• It may not be the result of conscious choice, but quite often, our careers have become the “main course”. 
  • Put another way, our careers can be so rewarding that we don’t have room for much else. By the time we are ready to form our own families, the moment may have passed.
  • To be absolutely clear, I’m not in any way suggesting there’s anything wrong with staying single or not having children. 
    • It may be a result of conscious choice, and that is fine.
    • But for some women, it was not the life they imagined at the outset.
  • In survey after survey, young women in Singapore say consistently they would like to marry and become mothers. 
    • Many do but more have not realised their own dreams.
    • Somehow, between intention and action, things got in the way.
  • My message to younger women is therefore a simple one.
    • Our wishes can come true, usually when we have a plan.
    • This is true in almost every aspect of our lives, and family is no different.
    • If family features in our aspirations, we should plan to make it happen.
    • It means setting priorities on what to do with our time and energies.
    • Career is important but we should also make time to socialise, date and fall in love.
    • Given how focussed our women tend to be, I believe you will succeed when you put your minds to it.

Better support for families

  • Let me say that when making such speeches, I always have some apprehension. It is because on such matters, we generally prefer the Government to step back, and what I say can be misunderstood or quoted out of context.
  • We don’t mind, however, that the Government helps us in practical ways to expand our choices.
    • For example, quicker access to public housing so we can settle down.
    • Or more affordable and quality preschool that makes it easier to keep working even with young children.
  • We also welcome the Government’s efforts to promote Flexible Work Arrangements.
    • More than 9 in 10 employees today work in companies that provide some form of work flexibility.
    • We are involving fellow Singaporeans in a Citizens’ Panel on Work-Life Harmony.
  • But these are about as far as the Government can go.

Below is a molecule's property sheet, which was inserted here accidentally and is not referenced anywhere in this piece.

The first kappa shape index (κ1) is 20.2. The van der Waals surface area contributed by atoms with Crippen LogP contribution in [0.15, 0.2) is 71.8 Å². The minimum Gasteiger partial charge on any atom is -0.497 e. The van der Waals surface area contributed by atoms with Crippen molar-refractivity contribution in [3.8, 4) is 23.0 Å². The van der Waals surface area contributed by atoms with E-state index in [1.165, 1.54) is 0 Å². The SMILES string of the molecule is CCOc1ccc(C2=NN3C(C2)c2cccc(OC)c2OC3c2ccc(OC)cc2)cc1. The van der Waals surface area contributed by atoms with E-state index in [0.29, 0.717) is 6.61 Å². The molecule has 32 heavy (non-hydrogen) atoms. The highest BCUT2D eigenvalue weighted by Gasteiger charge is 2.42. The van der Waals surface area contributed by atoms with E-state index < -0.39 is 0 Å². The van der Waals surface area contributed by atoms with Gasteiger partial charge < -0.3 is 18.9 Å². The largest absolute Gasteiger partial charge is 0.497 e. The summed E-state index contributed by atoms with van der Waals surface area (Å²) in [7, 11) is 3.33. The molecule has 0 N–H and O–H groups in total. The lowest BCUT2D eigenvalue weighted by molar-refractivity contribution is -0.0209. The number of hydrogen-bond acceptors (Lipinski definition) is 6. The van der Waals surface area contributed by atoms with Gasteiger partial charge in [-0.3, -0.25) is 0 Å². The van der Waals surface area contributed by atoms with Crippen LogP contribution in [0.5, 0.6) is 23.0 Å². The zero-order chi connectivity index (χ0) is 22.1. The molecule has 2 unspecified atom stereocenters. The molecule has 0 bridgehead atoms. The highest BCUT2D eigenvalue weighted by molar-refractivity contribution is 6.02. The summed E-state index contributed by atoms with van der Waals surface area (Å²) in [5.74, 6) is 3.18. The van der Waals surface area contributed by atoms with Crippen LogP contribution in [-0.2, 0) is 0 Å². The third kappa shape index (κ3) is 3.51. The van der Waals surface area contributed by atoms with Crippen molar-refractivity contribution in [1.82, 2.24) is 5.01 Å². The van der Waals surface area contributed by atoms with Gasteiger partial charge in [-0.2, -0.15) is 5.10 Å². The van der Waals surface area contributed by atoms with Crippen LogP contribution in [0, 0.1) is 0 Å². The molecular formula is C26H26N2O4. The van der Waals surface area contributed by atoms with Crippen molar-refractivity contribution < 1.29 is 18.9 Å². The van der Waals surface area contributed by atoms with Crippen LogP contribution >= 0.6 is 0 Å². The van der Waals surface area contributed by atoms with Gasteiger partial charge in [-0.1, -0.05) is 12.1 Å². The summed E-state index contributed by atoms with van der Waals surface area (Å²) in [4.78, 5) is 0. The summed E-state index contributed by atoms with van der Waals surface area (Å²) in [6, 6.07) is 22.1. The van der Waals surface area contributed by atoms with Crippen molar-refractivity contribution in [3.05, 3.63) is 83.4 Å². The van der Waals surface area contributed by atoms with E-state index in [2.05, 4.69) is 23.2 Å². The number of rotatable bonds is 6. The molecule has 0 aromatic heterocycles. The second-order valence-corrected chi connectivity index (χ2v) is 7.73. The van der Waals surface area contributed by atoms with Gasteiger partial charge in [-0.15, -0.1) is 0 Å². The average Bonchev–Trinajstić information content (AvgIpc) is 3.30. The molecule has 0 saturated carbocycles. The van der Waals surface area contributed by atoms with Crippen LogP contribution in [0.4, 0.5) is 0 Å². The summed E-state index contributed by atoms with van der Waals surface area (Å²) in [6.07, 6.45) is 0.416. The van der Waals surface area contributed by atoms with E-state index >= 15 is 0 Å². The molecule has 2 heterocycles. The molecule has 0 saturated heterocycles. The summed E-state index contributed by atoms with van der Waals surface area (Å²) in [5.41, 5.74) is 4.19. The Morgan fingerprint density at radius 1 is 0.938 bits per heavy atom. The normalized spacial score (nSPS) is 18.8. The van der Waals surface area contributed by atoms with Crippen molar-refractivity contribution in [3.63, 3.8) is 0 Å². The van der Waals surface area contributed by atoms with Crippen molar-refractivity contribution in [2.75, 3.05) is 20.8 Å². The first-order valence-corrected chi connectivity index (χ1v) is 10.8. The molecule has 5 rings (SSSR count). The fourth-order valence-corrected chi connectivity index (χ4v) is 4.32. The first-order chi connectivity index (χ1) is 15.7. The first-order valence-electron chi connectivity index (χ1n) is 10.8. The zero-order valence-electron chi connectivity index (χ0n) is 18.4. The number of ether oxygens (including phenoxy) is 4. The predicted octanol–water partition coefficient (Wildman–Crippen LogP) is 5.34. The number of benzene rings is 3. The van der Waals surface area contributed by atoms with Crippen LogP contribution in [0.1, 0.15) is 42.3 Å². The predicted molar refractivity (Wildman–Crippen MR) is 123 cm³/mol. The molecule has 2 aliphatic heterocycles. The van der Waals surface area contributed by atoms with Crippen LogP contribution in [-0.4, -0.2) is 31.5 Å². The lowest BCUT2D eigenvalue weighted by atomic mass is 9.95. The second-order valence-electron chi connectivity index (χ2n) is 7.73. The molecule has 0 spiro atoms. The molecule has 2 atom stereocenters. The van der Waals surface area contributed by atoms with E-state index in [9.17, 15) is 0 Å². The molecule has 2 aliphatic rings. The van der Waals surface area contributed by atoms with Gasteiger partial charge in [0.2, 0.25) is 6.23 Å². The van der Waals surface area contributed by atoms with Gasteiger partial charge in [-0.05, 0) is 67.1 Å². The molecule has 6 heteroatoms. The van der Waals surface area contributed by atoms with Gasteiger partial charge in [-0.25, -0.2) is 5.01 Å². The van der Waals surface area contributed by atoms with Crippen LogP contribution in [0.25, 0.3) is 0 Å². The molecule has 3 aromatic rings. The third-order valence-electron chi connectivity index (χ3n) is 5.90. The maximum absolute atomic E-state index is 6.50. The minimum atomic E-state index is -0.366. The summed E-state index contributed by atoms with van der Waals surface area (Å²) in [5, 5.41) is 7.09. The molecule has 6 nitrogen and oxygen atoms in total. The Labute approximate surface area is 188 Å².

• At this Sunday’s National Day Rally Speech, the Prime Minister will say more about how we can better support young families.
    • The 4G Ministers are committed to this and want to do more in housing, preschool and healthcare.
  • Ultimately, however, the Government cannot decide for us if and when to marry, and whether or not to have children. 
    • It also cannot dictate our individual priorities.
    • It up to us to make family our choice.

Concluding remarks

  • One final point before I end.
  • Singaporeans now have the world’s longest life expectancy at about 85 years. It is even longer for us women.
  • I truly believe longevity is our opportunity. Why?
    • With more good years in our lives, there’s really no need to give up one aspiration for the other.
    • With more good years in our lives, we can be good daughters, good students, good career women, good wives, good mothers, good volunteers, good community activists, the list goes on.
  • But we need not be equally good in all of these things all the time.
    • That is a recipe for great stress, (which risks premature ageing, if I may add).
  • Instead, we can re-order our priorities at each stage of life.
    • We can be good in the things that matter at different times.
    • Over the course of many years, we can live life to the fullest.
    • That is the great choice we have today as women.
  • There are challenges, of course.
    • There is the fear of losing out in our careers if we step off the pedal for too long.
    • There’s also guilt if we’re not with family when they most need us.
    • Our employers and co-workers may not always be supportive.
  • As a society, we should keep working to remove such impediments to women who have both family and career aspirations. 
    • We can say with some comfort that we continue to progress
    • Even if we have not arrived at where we want to be.
  • In the meantime, I hope more women avail yourselves to the rewards of family life, such as the joys of companionship and the pride of seeing Junior complete National Service, or seeing our own daughters become mothers.
  • You need look no further that the past awardees of the Her World Woman of the Year.
    • Of the 28 recipients, 22 have children.
    • Some like Professor Ivy Ng and President Halimah Yacob are exceptionally capable and go well beyond the average.
  • But please don’t think you are in a competition.
    • You don’t need to have 4 or 5!
    • Have only as many as you feel comfortable.
    • It is good enough!
  • In conclusion, longevity gives us a chance to accomplish more, if we are prepared to re-order our priorities from time to time.
  • I hope all our young women, including my twin daughters, can see your lives in the new light that longevity brings. 
    • Make the best of the choices available to you.
    • And do consider making family your choice.
  • Thank you once again for having me. 
  • Have a great evening!